by Pat Goebel, RJD Intern
The profitability of a live whale compared to a dead whale has greatly increased over the last decade. Since the banning of commercial whaling, whale watching tourism has become a $2.1 billion dollar industry (Kuo 2011). As of 2008, 13 million people participated in whale watching in 119 countries, ranging from Norway to South Africa to Tonga, generating an expenditure of $2.1 billion (O’ Connor et al 2009). The value of a live whale substantially outweighs the production of a dead whale. Despite the significant difference, there are several countries that still participate in whaling.
A whaling moratorium was passed in 1986 as a means to protect and establish a sustainable whale fishery. However, Japan, Norway and Iceland all actively hunt whales either for “scientific research” or legalized whaling. In Japan, the whaling program/industry is worth $31.1 million. At the same time whale watching in Japan is estimated to be at $33.0 million (Parson 2013). However, in Norway, whale watching is estimated to be worth more than double the whaling industry. Therefore, it is evident that countries such as Norway have not realized the profitability of the whale watching industry.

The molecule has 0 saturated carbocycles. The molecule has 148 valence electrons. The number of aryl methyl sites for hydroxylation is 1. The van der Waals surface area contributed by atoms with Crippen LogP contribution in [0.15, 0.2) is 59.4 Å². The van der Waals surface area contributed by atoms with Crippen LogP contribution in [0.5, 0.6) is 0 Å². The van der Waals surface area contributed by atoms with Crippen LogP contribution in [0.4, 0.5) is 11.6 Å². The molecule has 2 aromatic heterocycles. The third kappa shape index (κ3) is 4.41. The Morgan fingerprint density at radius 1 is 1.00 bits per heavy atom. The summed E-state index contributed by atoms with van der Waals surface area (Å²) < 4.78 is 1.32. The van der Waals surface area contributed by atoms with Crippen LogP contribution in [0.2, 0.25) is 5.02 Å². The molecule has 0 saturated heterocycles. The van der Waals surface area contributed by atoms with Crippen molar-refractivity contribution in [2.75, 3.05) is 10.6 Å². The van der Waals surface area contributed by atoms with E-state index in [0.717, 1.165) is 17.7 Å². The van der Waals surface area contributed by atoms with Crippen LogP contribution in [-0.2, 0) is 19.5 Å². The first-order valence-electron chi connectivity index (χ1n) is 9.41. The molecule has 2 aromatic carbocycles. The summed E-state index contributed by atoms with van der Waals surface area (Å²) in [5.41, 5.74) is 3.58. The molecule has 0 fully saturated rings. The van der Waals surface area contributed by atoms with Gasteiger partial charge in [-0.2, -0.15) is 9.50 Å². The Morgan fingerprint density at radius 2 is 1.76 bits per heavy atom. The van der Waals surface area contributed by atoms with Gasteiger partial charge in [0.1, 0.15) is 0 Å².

Whaling is not only less profitable but may negatively affect the whale watching industry. Whaling reduces the number of whales available for watching, may disturb or alter the regular activities of whales, leads to negative attitudes of whale watchers or potential tourists toward whaling, and decreases the satisfaction for whale watchers (Kuo 2011, Hoyt and Hvenegaard 2002). Several surveys have shown that whale watching tourists actively avoid countries that hunt whales. For example, one survey of whale watchers in the United Kingdom found 79% of whale watching tourists would boycott visiting a country that conducted hunts for cetaceans (Parson 2013). The Japanese whale watching industry would most likely increase with the demise of whaling. An increase in whale watching tourism will not only help conserve whales but will also increase the overall income of Japan. Tourism distributes money horizontally throughout the area because tourists spend money on items such as hotels, food, cars, and site seeing.